Paycheck Protection Program

Paycheck Protection Program (PPP) - CARES Act Section 1102 & Small Business Administration (Economic Injury Disaster Loan)

March 30, 2020 - The $2.2 trillion coronavirus stimulus bill was enacted by Congress on March 27, 2020. Even though the new legislation has $2.2 trillion allocated to it, the law appropriates $349 billion to be used to support small businesses to maintain their payroll and some overhead expenses through the period of emergency. The stated goal is to keep workers paid and employed during the period of the emergency.

The Paycheck Protection Program (PPP) included in the bill is an emergency lending program, administered by the Small Business Administration (SBA) under its 7(a) lending program, to provide small business loans on favorable terms to borrowers impacted by the current state of economic uncertainty.  The goal of the program is to help small businesses cover their near-term operating expenses and to provide an incentive for employers to retain their employees.

We suggest you contact your banker right away to begin the application process.

We also suggest you visit  and contact the Small Business Development Center (SBA) in your area regarding the SBA Economic Injury Disaster Advance Loan:

1)    SBA Economic Injury Disaster Advance Loan

As per the SBA:

In response to the Coronavirus (COVID-19) pandemic, small business owners in all U.S. states, Washington D.C., and territories are eligible to apply for an Economic Injury Disaster Loan advance of up to $10,000.

This advance will provide economic relief to businesses that are currently experiencing a temporary loss of revenue. Funds will be made available within three days of a successful application. This loan advance will not have to be repaid.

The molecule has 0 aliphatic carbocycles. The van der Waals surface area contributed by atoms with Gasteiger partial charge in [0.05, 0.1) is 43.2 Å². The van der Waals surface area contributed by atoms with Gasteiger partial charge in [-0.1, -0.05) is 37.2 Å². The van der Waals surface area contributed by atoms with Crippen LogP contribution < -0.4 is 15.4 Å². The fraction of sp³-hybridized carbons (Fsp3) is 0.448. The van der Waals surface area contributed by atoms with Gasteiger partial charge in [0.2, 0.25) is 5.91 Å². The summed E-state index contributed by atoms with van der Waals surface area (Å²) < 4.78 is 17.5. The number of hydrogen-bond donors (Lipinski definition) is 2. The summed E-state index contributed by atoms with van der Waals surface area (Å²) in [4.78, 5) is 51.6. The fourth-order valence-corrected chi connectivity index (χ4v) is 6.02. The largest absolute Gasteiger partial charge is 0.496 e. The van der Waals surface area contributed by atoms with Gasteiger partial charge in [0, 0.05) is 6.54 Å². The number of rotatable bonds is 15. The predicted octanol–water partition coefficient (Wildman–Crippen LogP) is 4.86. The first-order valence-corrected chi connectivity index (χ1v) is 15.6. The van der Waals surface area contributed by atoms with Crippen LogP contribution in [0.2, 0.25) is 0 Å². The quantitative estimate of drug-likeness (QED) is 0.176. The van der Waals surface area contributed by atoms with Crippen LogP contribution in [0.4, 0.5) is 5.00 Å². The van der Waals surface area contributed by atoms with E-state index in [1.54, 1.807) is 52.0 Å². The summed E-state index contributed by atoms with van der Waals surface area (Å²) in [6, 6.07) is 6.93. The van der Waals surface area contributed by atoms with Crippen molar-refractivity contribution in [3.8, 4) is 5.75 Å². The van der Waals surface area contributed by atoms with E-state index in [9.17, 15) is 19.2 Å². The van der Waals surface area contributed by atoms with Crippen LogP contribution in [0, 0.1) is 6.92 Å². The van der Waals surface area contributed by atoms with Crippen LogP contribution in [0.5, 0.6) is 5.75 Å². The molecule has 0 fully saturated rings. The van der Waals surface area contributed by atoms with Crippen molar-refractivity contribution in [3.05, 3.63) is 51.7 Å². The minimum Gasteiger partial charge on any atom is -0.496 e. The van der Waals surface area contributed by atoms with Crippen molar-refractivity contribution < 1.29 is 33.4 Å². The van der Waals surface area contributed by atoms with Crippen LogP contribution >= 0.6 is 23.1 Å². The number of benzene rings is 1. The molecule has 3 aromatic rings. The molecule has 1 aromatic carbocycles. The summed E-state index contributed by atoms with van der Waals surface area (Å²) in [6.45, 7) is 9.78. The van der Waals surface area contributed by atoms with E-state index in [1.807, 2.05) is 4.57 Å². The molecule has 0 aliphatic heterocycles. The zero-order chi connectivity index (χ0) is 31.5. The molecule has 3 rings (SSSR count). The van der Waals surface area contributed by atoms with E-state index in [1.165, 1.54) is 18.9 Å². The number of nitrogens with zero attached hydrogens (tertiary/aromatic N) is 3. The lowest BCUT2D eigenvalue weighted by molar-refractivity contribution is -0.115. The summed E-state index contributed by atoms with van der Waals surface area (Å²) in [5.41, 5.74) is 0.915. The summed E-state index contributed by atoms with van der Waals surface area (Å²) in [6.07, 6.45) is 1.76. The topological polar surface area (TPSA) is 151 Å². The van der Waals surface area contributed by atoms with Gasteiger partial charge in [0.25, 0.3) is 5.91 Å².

You can apply on the SBA website.

2)    SBA Coronavirus Economic Injury Disaster Loan

As per the NYS SBDC:

SBA is offering low-interest federal disaster loans for working capital to (a) small businesses or (b) private nonprofit organizations that are suffering substantial economic injury as a result of the Coronavirus.

If you are a New York State-based business, we can help guide you through this loan process. If you are based in another state, go here to see if your state qualifies.


    • Your business must be experiencing a business loss due to COVID-19
    • Entities may qualify for loans up to $2 million
    • Maximum unsecured loan amount is $25,000
    • Interest rates: 3.75% for small business; 2.75% for private nonprofits
    • Term – up to 30 years
    • Use of funds: working capital, paying fixed debts, payroll, accounts payable, other bills that could have been paid had the disaster not occurred
    • Loans are NOT intended to replace lost sales or profits or for expansion
    • There is no obligation to take the loan if offered
    • Applicants can have an existing SBA loan or other SBA loan and still qualify for this disaster loan. Loans cannot be consolidated.

The SBA Coronavirus Economic Injury Disaster Loans (EIDL) will become part of the Paycheck Protection Program as noted below.

Paycheck Protection Program (PPP)  Overview

Eligible Business -

  • Businesses with fewer than 500 employees.
  • Small businesses as defined by the Small Business Administration (SBA) Size Standards at 13 C.F.R. 121.201.
  • 501(c)(3) nonprofits, 501(c)(19) veteran’s organization, and Tribal business concern described in section 31(b)(2)(C) of the Small Business Act with not more than 500 employees.
  • Hotels, motels, restaurants, and franchises with fewer than 500 employees at each physical location without regard to affiliation under 13 C.F.R. 121.103.